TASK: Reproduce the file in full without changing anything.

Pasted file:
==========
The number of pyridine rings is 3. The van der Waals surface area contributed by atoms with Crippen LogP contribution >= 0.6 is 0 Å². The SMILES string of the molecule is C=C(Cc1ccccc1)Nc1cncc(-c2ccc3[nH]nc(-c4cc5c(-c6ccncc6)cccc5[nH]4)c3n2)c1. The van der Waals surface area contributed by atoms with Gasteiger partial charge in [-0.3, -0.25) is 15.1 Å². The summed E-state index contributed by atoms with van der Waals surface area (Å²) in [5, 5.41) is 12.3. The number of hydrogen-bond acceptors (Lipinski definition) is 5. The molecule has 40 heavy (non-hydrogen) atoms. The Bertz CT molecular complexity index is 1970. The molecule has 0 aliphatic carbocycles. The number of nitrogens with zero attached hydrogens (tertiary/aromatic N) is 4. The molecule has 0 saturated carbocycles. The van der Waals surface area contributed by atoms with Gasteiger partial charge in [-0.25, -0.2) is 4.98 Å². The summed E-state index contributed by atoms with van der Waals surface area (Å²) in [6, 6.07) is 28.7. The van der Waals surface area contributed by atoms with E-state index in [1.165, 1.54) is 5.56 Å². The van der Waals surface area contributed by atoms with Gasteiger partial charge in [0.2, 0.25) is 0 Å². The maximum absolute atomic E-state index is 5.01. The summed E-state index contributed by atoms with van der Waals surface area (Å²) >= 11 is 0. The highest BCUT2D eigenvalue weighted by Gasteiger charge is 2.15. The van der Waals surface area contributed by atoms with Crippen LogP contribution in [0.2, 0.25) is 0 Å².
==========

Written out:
The number of pyridine rings is 3. The van der Waals surface area contributed by atoms with Crippen LogP contribution >= 0.6 is 0 Å². The SMILES string of the molecule is C=C(Cc1ccccc1)Nc1cncc(-c2ccc3[nH]nc(-c4cc5c(-c6ccncc6)cccc5[nH]4)c3n2)c1. The van der Waals surface area contributed by atoms with Gasteiger partial charge in [-0.3, -0.25) is 15.1 Å². The summed E-state index contributed by atoms with van der Waals surface area (Å²) in [5, 5.41) is 12.3. The number of hydrogen-bond acceptors (Lipinski definition) is 5. The molecule has 40 heavy (non-hydrogen) atoms. The Bertz CT molecular complexity index is 1970. The molecule has 0 aliphatic carbocycles. The number of nitrogens with zero attached hydrogens (tertiary/aromatic N) is 4. The molecule has 0 saturated carbocycles. The van der Waals surface area contributed by atoms with Gasteiger partial charge in [-0.25, -0.2) is 4.98 Å². The summed E-state index contributed by atoms with van der Waals surface area (Å²) in [6, 6.07) is 28.7. The van der Waals surface area contributed by atoms with E-state index in [1.165, 1.54) is 5.56 Å². The van der Waals surface area contributed by atoms with Gasteiger partial charge in [0.2, 0.25) is 0 Å². The maximum absolute atomic E-state index is 5.01. The summed E-state index contributed by atoms with van der Waals surface area (Å²) >= 11 is 0. The highest BCUT2D eigenvalue weighted by Gasteiger charge is 2.15. The van der Waals surface area contributed by atoms with Crippen LogP contribution in [0.2, 0.25) is 0 Å².